2017 APSIG‎ > ‎

Internet Policy Principles

Class Title: 1.4 Internet Policy Principle  

Class Description:

This module focuses on the basic principles that form Internet policy. It begins with basic regulatory theory as applicable to the Internet.  Since this is an introductory session, we will work with Lessig’s four factors for this and build them into a discussion of how law, social norms, markets and architecture influence behavior online. The class will be interactive and students will be encouraged to come up with their own analogies, and to work with case studies to identify the factors that might influence behavior.


The module will also touch briefly upon global internet governance, treating it as a work in progress. Major institutions, issues and debates will be outlined in this context. To illustrate the difference between global and local internet policy, the class will be encouraged to come up with crowd sourced-examples of local/ domestic governance of the internet. Time-permitting, the list will be used to explain concepts like first order and second order regulation of behaviour online.

Presentation Material: [to be added] 

Speaker's Bio: 

Chinmayi Arun is Executive Director of the Centre for Communication Governance at National Law University Delhi, where she is also an Assistant Professor of Law.  She is a member of the Indian Government's multi stakeholder advisory group for the India Internet Governance Forum and has been a consultant to the Law Commission of India. She is also a Faculty Associate of the Berkman Klein Centre at Harvard University.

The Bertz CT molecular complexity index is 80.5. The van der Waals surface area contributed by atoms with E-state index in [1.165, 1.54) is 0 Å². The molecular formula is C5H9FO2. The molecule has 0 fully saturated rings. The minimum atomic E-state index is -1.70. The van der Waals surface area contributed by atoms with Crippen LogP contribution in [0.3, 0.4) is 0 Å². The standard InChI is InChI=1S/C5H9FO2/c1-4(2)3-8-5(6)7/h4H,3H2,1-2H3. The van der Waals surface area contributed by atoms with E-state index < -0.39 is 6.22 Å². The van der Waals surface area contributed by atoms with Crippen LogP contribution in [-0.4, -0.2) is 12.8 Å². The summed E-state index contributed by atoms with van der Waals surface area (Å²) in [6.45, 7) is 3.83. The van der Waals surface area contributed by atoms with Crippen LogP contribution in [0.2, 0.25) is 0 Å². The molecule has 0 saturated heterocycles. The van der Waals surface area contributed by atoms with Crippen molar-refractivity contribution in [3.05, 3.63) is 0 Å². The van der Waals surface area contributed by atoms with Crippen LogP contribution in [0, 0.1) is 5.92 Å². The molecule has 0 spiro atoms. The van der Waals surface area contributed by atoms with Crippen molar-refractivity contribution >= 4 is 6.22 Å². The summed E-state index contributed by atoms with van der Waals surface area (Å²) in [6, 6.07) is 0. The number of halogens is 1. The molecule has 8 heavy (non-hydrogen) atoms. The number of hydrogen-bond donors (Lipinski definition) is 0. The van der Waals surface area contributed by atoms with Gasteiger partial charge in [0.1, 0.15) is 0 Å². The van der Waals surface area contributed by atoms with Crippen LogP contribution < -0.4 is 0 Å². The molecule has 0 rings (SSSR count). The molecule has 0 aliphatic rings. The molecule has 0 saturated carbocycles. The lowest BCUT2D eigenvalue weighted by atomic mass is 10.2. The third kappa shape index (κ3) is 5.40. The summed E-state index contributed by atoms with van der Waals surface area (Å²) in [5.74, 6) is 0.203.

Chinmayi has published academic papers on surveillance and the right to privacy in India, and on information gatekeeper liability in the context of internet intermediaries. She is lead author of the India country report in Freedom House's Freedom on the Net report for 2014 and 2015, and of the India report in the Global Network of Centres' study of online intermediaries. 

Chinmayi has studied at the NALSAR University of Law, and London School of Economics and Political Science. At the LSE, she read regulatory theory and new media regulation, and was awarded the Bernard Levin Award for Student Journalism. She has worked with Ernst & Young and AZB & Partners, Mumbai in the past, and has taught at the West Bengal National University of Juridical Sciences where she introduced courses on regulatory theory and communication regulation. She teaches courses on information policy and Internet Governance at National Law University Delhi.


References: [to be added]